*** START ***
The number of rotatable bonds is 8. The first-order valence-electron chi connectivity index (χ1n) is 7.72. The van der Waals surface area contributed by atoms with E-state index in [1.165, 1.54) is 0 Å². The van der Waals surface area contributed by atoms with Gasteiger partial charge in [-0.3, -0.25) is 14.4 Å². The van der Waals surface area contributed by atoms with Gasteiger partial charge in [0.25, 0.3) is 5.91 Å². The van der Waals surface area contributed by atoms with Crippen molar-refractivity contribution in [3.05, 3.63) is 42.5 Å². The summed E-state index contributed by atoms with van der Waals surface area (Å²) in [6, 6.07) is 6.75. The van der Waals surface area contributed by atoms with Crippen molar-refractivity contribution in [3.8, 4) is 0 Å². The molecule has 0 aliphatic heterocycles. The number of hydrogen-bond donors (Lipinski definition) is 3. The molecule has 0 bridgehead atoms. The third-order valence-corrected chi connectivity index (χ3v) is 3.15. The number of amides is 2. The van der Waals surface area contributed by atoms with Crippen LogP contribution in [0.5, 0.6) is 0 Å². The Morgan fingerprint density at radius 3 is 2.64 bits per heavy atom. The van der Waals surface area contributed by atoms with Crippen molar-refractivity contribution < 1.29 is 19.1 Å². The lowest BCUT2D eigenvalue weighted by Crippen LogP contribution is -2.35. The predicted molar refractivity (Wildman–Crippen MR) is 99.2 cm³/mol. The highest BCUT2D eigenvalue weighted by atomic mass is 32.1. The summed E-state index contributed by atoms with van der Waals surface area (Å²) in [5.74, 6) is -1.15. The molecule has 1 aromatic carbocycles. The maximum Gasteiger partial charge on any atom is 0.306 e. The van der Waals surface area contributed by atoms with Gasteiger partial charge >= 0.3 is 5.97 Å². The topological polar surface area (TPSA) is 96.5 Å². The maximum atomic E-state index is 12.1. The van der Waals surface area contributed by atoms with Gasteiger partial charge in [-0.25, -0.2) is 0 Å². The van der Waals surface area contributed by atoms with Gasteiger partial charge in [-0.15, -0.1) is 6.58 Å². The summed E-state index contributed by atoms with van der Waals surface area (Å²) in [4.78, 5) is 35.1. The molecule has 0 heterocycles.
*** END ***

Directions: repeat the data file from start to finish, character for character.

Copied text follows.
The number of rotatable bonds is 8. The first-order valence-electron chi connectivity index (χ1n) is 7.72. The van der Waals surface area contributed by atoms with E-state index in [1.165, 1.54) is 0 Å². The van der Waals surface area contributed by atoms with Gasteiger partial charge in [-0.3, -0.25) is 14.4 Å². The van der Waals surface area contributed by atoms with Gasteiger partial charge in [0.25, 0.3) is 5.91 Å². The van der Waals surface area contributed by atoms with Crippen molar-refractivity contribution in [3.05, 3.63) is 42.5 Å². The summed E-state index contributed by atoms with van der Waals surface area (Å²) in [6, 6.07) is 6.75. The van der Waals surface area contributed by atoms with Crippen molar-refractivity contribution in [3.8, 4) is 0 Å². The molecule has 0 aliphatic heterocycles. The number of hydrogen-bond donors (Lipinski definition) is 3. The molecule has 0 bridgehead atoms. The third-order valence-corrected chi connectivity index (χ3v) is 3.15. The number of amides is 2. The van der Waals surface area contributed by atoms with Crippen LogP contribution in [0.5, 0.6) is 0 Å². The Morgan fingerprint density at radius 3 is 2.64 bits per heavy atom. The van der Waals surface area contributed by atoms with Crippen molar-refractivity contribution < 1.29 is 19.1 Å². The lowest BCUT2D eigenvalue weighted by Crippen LogP contribution is -2.35. The predicted molar refractivity (Wildman–Crippen MR) is 99.2 cm³/mol. The highest BCUT2D eigenvalue weighted by atomic mass is 32.1. The summed E-state index contributed by atoms with van der Waals surface area (Å²) in [5.74, 6) is -1.15. The molecule has 1 aromatic carbocycles. The maximum Gasteiger partial charge on any atom is 0.306 e. The van der Waals surface area contributed by atoms with Gasteiger partial charge >= 0.3 is 5.97 Å². The topological polar surface area (TPSA) is 96.5 Å². The maximum atomic E-state index is 12.1. The van der Waals surface area contributed by atoms with Gasteiger partial charge in [-0.25, -0.2) is 0 Å². The van der Waals surface area contributed by atoms with Gasteiger partial charge in [-0.15, -0.1) is 6.58 Å². The summed E-state index contributed by atoms with van der Waals surface area (Å²) in [4.78, 5) is 35.1. The molecule has 0 heterocycles.